C57BL/6 (B6) mice are genetically resistant to fatal HSV encephalitis (HSE) compared to 129S6 (129) and BALB/c that are susceptible. We have shown that fatal HSE in 129 mice results from hyper-inflammatory responses involving macrophages and neutrophils and that acyclovir which inhibits HSV replication is largely ineffective in protection against HSE. B6-Rag mice lacking B and T cells are more resistant than 129-Rag that are only slightly more susceptible than 129 wild type (wt) mice. We report that a single dose of pooled human immunoglobulin (IVIG) given at 24 h post infection (PI) completely protected wild type 129 mice from fatal HSE. IVIG protected virtually all B6-Rag mice, while 129-Rag mice were not protected even when given multiple doses of IVIG or IVIG supplemented with acyclovir (ACV). We suggest that the mechanism(s) of IVIG protection differs fundamentally in B6 and 129 mice and further, that a cell type absent in Rag mice is required for long-term protection akin to that seen in IVIG treated wt 129. We propose a two-component model for IVIG protection involving a mechanism to suppress inflammation and a mechanism to suppress HSV replication in neurons;both mechanisms are operative in 129 mice whereas only the second mechanism is operative in B6 mice. We hypothesize that IVIG activates a 'sensor'DC that in turn modulates innate effector cells (macrophages and monocytes) either directly of via induced regulatory T cells (Tregs) to achieve controlled inflammatory responses that control infection without bystander immune pathology.
Our Specific Aims are designed to test the hypothesis proposed to explain IVIG's anti-inflammatory activity. The mechanism whereby IVIG suppresses HSV replication will be studied in a separate application.
In Aim 1, the inflammatory response to HSV will be characterized in untreated and mice treated with IVIG or its derivatives (sialylated IgG, antibody subclasses, etc). IVIG effects on survival, virus load, lesion formation will be assessed and additionally, biodistribution of IVIG will be compared in mock and HSV infected WT 129 and 129/B6-Rag.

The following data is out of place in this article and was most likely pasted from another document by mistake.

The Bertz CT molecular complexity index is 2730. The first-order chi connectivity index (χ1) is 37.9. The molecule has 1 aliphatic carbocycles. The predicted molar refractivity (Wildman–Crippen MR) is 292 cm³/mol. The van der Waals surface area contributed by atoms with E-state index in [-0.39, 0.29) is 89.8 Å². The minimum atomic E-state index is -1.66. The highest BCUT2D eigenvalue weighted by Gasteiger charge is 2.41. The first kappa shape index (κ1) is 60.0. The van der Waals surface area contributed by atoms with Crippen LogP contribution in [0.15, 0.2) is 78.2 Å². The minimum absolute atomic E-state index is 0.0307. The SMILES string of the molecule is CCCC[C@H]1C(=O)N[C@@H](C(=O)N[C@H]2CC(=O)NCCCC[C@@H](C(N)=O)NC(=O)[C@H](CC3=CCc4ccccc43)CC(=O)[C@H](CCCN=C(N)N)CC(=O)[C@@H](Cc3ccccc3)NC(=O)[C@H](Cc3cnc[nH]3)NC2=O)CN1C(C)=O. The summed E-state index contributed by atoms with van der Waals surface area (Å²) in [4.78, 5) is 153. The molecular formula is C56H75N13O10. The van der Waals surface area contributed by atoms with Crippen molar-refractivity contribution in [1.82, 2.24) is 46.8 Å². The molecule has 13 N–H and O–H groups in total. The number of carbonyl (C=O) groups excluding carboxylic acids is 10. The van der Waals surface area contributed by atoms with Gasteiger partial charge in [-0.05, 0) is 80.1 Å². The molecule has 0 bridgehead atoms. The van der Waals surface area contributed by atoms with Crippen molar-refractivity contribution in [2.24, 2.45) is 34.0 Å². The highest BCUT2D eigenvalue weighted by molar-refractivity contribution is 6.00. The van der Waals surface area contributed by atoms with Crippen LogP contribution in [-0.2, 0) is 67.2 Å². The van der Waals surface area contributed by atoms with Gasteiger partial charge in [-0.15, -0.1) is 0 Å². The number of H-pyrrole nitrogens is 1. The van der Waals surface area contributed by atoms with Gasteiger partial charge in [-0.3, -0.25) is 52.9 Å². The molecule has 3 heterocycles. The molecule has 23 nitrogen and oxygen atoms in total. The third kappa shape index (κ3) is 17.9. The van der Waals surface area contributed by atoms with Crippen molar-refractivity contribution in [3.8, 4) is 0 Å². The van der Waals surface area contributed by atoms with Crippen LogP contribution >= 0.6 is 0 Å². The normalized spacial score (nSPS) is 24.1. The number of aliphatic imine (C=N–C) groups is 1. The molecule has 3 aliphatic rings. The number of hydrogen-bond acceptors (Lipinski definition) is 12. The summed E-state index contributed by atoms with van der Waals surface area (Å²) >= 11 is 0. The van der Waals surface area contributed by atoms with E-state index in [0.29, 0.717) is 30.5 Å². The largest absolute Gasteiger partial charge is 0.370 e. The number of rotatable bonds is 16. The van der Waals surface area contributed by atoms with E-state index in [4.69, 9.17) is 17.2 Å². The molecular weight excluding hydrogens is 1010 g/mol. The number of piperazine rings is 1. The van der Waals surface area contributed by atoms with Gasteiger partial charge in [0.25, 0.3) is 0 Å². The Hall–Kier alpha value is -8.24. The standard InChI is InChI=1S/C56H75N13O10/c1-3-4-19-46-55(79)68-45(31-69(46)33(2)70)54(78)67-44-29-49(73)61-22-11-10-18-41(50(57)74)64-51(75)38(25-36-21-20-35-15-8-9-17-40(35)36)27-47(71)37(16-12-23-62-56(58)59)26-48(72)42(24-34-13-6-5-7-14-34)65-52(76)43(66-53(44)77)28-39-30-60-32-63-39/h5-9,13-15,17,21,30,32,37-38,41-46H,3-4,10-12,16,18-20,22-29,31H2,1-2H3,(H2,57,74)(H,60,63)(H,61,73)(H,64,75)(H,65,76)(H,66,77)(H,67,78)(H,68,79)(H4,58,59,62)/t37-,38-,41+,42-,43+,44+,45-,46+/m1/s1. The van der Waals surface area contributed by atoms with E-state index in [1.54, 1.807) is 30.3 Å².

In Aim 3, the IVIG 'sensor'cells (sDC) will be identified using an adoptive transfer strategy, it's role in protection will be investigated, including induction of Tregs and modulation of expression of Fc?Rs, cytokines, chemokines and their receptors in hematopoietic cells to define the anti-inflammatory mechanism(s) of IVIG in this model of viral encephalitis caused by excessive inflammation. Results from studies done thus far suggest IVIG will be useful for treating HSE and other immune mediated HSV diseases such as herpes stromal keratitis (HSK). Results from studies proposed here will uncover the mechanisms of suppression of neuroinflammation revealing the potential for application of IVIG to treat a broad spectrum of CNS inflammatory diseases.
Herpes simplex virus (HSV) is widely distributed in the human population as result of its ability to cause latent infections and subsequently reactivate leading to further spread. HSV is the major cause of sporadic encephalitis, which despite treatment with antiviral drugs is still associated with high mortality (~20%) and serious neurological sequelae in many survivors. HSV infections are particularly dangerous in immunosuppressed individuals and neonates with compromised immunity. We have shown convincingly that fatal HSV encephalitis (HSE) in susceptible 129S6 mice results from pathogenic inflammatory responses. Most importantly, treatment of 129 infected mice with pooled human IgG (IVIG) totally protected the mice from death. IVIG treatment also protected >80% of resistant C57BL/6 (B6) Rag mice that lack B&T cells but it failed to protect 129-Rag mice even when multiple doses of IVIG or IVIG supplemented with acyclovir (ACV) were given. This unexpected result shows that genetic factors determine the efficacy of IVIG treatment and our unique model will allow us to dissect the mechanism(s) of IVIG protection in mice with different genetic backgrounds, including Rag mice representative of immunocompromized individuals. Results from these studies will be important for making the case for IVIG as a treatment for neuroinflammatory diseases including encephalitis caused by HSV and other viruses like West Nile virus that are potential bioterrorism agents.
|Ramakrishna, Chandran; Ferraioli, Adrianna; Calle, Aleth et al. (2015) Establishment of HSV1 latency in immunodeficient mice facilitates efficient in vivo reactivation. PLoS Pathog 11:e1004730|
|Ramakrishna, Chandran; Cantin, Edouard M (2014) Fc-sialylated IgGs in intravenous immunoglobulins are not responsible for induction of regulatory T cells. J Allergy Clin Immunol 134:1469|
|Ramakrishna, Chandran; Openshaw, Harry; Cantin, Edouard M (2013) The case for immunomodulatory approaches in treating HSV encephalitis. Future Virol 8:259-272|
|Ramakrishna, Chandran; Newo, Alain N S; Shen, Yueh-Wei et al. (2011) Passively administered pooled human immunoglobulins exert IL-10 dependent anti-inflammatory effects that protect against fatal HSV encephalitis. PLoS Pathog 7:e1002071|